Furnaces International brings readers a selection of news and technical features focusing on all aspects of the international furnaces market. - Forehearth Technology - Energy Efficiency - Maintenance - Heat Treatment - Vacuum Technology - Process Control - Graphite Technology

- Feeder Technology - Hot Repairs - Rebuild - Induction Technology - Thermal Processes - Testing and Measurement - Furnace Technology

Published quarterly in a digital format, the magazine is sent straight to the inbox of over 50,000 professionals from across the aluminium, steel, and glass industries. As publishers of Aluminium International Today, Steel Times International and Glass International, we are able to bring you the latest developments and news from across the furnaces industry.

Contact us: Editorial: Nadine Bloxsome, Tel +44 (0) 1737 855 115 Sales: Nathan Jupp, Tel +44 (0) 1737 855 027 Manuel Martinquereda, Tel +44 (0) 1737 855 023 Esme Horn, Tel +44 (0) 1737 855 136

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The cyber security challenge for advanced manufacturing By Dr Alexeis Garcia-Perez*

From transport to communication, energy, security and finance, recent developments in technology have had a significant positive impact on most drivers of competitiveness within public and private sectors. Vast amounts of data and information are continuously created and shared as a result of a growing connectivity and the emergence of new devices and applications. These, combined with digital computation and off-site data storage, have changed the manufacturing landscape and provide a potential for dramatic improvements in productivity, quality and costs. Operations and business strategies within the sector increasingly rely on the sharing of growing volumes of data, information and knowledge within the manufacturing ecosystem. Manufacturing firms, their suppliers and customers, the educational and training systems that enable their workforce to perform, the systems that support their entrepreneurship and innovation strategies, and the export and logistics systems that deliver their products to market form an ecosystem where product design, process and business plans, customer, supply chain, financial and even employee’s personal information often flows without major restrictions. Paradoxically, in doing so those intangible resources also become potentially accessible to competitors and adversaries within and outside the sector, thus increasing the risk of confidential and/or proprietary data and information resources being exfiltrated, altered or even destroyed. Risk is not new to the manufacturing sector. Manufacturing staff (e.g. engineers, project managers) are accustomed to dealing with operational risks, while most executives envisage strategy-related risks such as those inherent to innovation, business models or to talent and succession planning strategies. However, different


Training and education providers Suppliers Who owns the...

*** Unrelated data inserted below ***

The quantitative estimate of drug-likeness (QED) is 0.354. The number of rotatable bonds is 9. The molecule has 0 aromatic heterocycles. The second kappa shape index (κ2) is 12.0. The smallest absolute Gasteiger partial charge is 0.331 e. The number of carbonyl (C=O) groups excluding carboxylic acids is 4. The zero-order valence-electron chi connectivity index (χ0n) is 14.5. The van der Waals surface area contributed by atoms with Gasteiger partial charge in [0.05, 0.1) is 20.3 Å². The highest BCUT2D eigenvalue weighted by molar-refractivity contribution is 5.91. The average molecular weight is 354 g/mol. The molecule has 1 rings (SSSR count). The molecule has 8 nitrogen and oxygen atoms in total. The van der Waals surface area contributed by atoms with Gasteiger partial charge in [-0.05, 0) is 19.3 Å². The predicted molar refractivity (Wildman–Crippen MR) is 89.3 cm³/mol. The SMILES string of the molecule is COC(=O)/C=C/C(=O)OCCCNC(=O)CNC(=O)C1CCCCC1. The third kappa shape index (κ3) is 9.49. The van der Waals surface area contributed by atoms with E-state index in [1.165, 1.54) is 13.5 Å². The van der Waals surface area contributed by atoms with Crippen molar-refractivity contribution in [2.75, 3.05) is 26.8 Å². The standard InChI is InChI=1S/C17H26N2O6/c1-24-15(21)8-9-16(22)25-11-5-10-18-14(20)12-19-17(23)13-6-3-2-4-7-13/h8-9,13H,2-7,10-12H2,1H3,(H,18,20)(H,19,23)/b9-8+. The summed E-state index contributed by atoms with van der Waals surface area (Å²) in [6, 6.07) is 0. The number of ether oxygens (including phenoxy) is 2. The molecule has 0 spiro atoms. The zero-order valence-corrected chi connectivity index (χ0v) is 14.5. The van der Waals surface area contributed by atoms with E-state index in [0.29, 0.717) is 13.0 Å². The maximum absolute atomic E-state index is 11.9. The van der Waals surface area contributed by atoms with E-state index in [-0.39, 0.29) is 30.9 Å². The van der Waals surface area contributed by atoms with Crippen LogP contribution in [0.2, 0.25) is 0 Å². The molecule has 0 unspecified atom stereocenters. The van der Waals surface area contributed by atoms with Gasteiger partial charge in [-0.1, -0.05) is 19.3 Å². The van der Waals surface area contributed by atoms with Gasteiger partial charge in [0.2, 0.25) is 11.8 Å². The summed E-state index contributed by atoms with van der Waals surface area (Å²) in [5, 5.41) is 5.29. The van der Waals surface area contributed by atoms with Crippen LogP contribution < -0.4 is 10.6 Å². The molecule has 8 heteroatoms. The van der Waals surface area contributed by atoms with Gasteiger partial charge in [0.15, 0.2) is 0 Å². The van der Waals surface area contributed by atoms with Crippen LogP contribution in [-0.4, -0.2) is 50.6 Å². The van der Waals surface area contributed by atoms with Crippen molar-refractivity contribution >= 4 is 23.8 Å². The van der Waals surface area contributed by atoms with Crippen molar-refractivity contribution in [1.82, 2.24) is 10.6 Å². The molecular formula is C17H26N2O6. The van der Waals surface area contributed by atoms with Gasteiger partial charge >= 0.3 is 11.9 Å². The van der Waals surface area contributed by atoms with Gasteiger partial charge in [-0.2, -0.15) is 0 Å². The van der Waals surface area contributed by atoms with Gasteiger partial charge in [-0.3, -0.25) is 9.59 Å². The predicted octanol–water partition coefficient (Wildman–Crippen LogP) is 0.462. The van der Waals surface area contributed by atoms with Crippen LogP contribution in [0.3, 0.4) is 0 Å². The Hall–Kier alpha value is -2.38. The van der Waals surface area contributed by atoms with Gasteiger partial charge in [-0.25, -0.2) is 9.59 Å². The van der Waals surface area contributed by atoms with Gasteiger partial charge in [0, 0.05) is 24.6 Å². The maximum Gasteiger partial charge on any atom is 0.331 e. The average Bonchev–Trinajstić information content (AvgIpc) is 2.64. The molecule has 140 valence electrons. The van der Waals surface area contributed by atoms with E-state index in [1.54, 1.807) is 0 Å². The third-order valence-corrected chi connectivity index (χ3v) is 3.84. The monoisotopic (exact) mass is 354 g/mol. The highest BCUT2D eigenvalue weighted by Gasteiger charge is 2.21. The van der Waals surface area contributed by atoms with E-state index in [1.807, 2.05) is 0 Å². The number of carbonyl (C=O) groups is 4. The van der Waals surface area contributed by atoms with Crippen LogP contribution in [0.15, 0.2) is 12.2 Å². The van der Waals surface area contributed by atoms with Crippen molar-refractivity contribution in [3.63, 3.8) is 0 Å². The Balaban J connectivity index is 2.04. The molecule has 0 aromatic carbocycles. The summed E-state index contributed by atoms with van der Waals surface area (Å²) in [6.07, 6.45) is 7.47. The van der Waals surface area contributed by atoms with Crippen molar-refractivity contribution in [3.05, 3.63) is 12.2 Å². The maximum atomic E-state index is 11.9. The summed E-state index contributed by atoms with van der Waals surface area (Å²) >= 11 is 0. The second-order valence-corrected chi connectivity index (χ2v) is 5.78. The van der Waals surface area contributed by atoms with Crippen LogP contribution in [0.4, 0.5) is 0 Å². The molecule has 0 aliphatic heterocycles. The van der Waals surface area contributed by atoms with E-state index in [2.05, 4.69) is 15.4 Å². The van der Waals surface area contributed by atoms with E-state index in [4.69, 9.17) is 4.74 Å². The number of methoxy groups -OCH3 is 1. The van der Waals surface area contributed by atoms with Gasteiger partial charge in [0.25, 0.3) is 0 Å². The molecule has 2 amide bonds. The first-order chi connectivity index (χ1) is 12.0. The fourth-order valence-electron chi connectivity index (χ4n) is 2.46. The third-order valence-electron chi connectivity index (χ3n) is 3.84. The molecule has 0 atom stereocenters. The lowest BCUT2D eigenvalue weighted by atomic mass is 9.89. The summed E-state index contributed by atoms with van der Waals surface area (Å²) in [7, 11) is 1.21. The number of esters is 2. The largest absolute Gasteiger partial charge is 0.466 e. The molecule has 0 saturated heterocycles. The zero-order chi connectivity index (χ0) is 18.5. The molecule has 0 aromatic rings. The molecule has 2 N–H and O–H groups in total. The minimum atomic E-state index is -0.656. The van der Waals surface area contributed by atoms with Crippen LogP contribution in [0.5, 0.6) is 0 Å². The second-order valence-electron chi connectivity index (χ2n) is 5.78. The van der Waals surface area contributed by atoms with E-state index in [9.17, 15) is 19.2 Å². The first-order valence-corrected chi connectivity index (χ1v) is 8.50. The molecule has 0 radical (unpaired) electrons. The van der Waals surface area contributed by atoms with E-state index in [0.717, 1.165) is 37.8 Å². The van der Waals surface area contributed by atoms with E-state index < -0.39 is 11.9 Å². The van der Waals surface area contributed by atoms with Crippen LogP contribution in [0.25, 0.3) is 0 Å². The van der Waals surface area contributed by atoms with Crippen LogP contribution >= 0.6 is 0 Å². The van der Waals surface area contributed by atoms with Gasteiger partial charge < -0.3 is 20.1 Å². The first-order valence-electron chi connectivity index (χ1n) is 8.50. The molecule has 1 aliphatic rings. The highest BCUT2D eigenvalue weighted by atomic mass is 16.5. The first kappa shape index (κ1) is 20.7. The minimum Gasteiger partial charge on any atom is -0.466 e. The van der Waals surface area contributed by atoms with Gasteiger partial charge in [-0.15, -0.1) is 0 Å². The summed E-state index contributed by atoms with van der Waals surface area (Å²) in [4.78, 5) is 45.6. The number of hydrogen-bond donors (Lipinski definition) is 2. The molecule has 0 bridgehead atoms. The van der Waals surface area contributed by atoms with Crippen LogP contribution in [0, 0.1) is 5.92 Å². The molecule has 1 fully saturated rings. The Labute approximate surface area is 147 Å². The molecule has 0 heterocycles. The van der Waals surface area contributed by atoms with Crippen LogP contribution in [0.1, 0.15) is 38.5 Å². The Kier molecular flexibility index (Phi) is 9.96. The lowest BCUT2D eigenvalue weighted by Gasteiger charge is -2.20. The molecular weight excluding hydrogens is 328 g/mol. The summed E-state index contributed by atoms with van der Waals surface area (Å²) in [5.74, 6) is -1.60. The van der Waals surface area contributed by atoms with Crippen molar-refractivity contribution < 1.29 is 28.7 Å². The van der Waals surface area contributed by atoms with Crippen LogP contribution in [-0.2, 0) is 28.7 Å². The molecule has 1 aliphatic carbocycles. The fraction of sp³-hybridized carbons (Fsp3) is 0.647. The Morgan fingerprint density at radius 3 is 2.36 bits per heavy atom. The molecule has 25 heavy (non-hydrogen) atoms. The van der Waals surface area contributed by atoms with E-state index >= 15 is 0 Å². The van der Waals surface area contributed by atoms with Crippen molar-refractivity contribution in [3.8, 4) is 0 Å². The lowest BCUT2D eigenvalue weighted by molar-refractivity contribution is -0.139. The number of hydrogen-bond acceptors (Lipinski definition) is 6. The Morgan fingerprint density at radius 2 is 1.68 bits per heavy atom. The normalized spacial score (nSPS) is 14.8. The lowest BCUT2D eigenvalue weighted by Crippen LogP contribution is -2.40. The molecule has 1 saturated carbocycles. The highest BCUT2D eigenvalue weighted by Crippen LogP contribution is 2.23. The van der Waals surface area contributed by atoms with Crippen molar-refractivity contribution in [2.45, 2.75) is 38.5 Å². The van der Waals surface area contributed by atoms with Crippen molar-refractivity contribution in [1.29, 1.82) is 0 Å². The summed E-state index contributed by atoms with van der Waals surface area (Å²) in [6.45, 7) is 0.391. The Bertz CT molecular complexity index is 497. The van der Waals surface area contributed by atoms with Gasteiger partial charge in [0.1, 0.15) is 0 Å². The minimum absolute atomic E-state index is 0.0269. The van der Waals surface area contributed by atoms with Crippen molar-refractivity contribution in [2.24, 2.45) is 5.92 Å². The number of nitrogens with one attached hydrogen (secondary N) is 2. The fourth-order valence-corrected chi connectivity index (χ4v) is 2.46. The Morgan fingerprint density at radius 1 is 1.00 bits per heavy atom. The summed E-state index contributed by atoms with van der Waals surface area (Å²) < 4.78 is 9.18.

Other manufacturers


Data? Cyber Risks? Intellectual Property?

Distributors Exports systems

from most of those, cyber security risks are highly dynamic and not always confined to the boundaries of the organisation or even its environment. From compliance with the changing nature of national and international cyber security legislation to the security of devices and systems, and the integrity of sensitive data, each stakeholder within the sector must be prepared to minimise the impact of any loss confidentiality, integrity or availability of any of their data and information resources. Technology-based cyber security risks are related to three key areas: Vulnerabilities associated to the maintenance/viability of complex, disparate and/or antiquated industrial, manufacturing and operational systems; vulnerabilities and threats associated to information technologies; and vulnerabilities and threats that either reside or exploit at the intersection of both operational and information technologies. For example, concepts such as Bring Your Own Device (BYOD) are a convenient and cost-effective way to a more productive workforce. However, their unstructured and uncontrolled ramifications may lead


to the emergence of a shadow IT infrastructure that, by accessing both the IT and operational technology infrastructures, could have a multiplying effect on the vulnerabilities, threats and risks for the sector. In some circumstances manufacturing organisations could struggle to demonstrate compliance of their shadow IT infrastructure with the dynamics of government and industry regulation, particularly in relation to personal data protection and dissemination rules. Although different mechanisms are being put in place across the manufacturing sector to deal with cybercrime, it is widely acknowledged that the cyber security problem and its solution are still perceived purely as a technology instead of a business issue. There are essential business-related factors to be considered in this area, from making cyber security a business priority to engaging the workforce in the management of the cyber challenges of the firm and the sector. Executive and board-level engagement and the cyber awareness levels of employees, third and fourth parties across the industrial ecosystem become an imperative.